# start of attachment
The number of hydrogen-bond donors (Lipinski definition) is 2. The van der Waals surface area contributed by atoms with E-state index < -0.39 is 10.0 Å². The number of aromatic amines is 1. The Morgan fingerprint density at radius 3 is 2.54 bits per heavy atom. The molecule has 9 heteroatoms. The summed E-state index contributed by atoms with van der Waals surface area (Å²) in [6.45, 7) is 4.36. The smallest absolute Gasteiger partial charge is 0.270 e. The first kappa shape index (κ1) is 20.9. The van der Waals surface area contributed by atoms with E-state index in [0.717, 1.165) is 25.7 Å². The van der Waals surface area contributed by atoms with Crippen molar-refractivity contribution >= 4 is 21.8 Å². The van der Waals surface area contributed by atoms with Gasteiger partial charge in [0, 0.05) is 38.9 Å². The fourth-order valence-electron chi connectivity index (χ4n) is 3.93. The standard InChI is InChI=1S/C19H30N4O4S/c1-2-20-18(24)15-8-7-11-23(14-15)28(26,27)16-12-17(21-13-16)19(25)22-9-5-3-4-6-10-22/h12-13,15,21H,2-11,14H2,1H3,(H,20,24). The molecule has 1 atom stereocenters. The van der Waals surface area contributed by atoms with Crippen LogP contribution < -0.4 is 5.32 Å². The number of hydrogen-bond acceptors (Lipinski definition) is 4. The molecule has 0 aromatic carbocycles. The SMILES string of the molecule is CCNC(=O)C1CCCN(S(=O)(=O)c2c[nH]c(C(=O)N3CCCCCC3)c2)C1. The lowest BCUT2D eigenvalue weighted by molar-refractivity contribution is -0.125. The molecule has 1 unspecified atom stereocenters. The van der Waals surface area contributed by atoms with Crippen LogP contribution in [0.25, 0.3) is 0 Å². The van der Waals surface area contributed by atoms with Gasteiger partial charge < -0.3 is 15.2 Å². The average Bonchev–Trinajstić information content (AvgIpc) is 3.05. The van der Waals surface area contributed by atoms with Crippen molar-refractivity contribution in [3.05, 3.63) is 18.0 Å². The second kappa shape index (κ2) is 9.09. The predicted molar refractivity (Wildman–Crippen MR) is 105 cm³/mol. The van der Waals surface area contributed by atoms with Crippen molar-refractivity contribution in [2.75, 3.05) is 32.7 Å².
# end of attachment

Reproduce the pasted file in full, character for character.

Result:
The number of hydrogen-bond donors (Lipinski definition) is 2. The van der Waals surface area contributed by atoms with E-state index < -0.39 is 10.0 Å². The number of aromatic amines is 1. The Morgan fingerprint density at radius 3 is 2.54 bits per heavy atom. The molecule has 9 heteroatoms. The summed E-state index contributed by atoms with van der Waals surface area (Å²) in [6.45, 7) is 4.36. The smallest absolute Gasteiger partial charge is 0.270 e. The first kappa shape index (κ1) is 20.9. The van der Waals surface area contributed by atoms with E-state index in [0.717, 1.165) is 25.7 Å². The van der Waals surface area contributed by atoms with Crippen molar-refractivity contribution >= 4 is 21.8 Å². The van der Waals surface area contributed by atoms with Gasteiger partial charge in [0, 0.05) is 38.9 Å². The fourth-order valence-electron chi connectivity index (χ4n) is 3.93. The standard InChI is InChI=1S/C19H30N4O4S/c1-2-20-18(24)15-8-7-11-23(14-15)28(26,27)16-12-17(21-13-16)19(25)22-9-5-3-4-6-10-22/h12-13,15,21H,2-11,14H2,1H3,(H,20,24). The molecule has 1 atom stereocenters. The van der Waals surface area contributed by atoms with Crippen LogP contribution < -0.4 is 5.32 Å². The number of hydrogen-bond acceptors (Lipinski definition) is 4. The molecule has 0 aromatic carbocycles. The SMILES string of the molecule is CCNC(=O)C1CCCN(S(=O)(=O)c2c[nH]c(C(=O)N3CCCCCC3)c2)C1. The lowest BCUT2D eigenvalue weighted by molar-refractivity contribution is -0.125. The molecule has 1 unspecified atom stereocenters. The van der Waals surface area contributed by atoms with Crippen LogP contribution in [0.25, 0.3) is 0 Å². The van der Waals surface area contributed by atoms with Gasteiger partial charge < -0.3 is 15.2 Å². The average Bonchev–Trinajstić information content (AvgIpc) is 3.05. The van der Waals surface area contributed by atoms with Crippen molar-refractivity contribution in [3.05, 3.63) is 18.0 Å². The second kappa shape index (κ2) is 9.09. The predicted molar refractivity (Wildman–Crippen MR) is 105 cm³/mol. The van der Waals surface area contributed by atoms with Crippen molar-refractivity contribution in [2.75, 3.05) is 32.7 Å².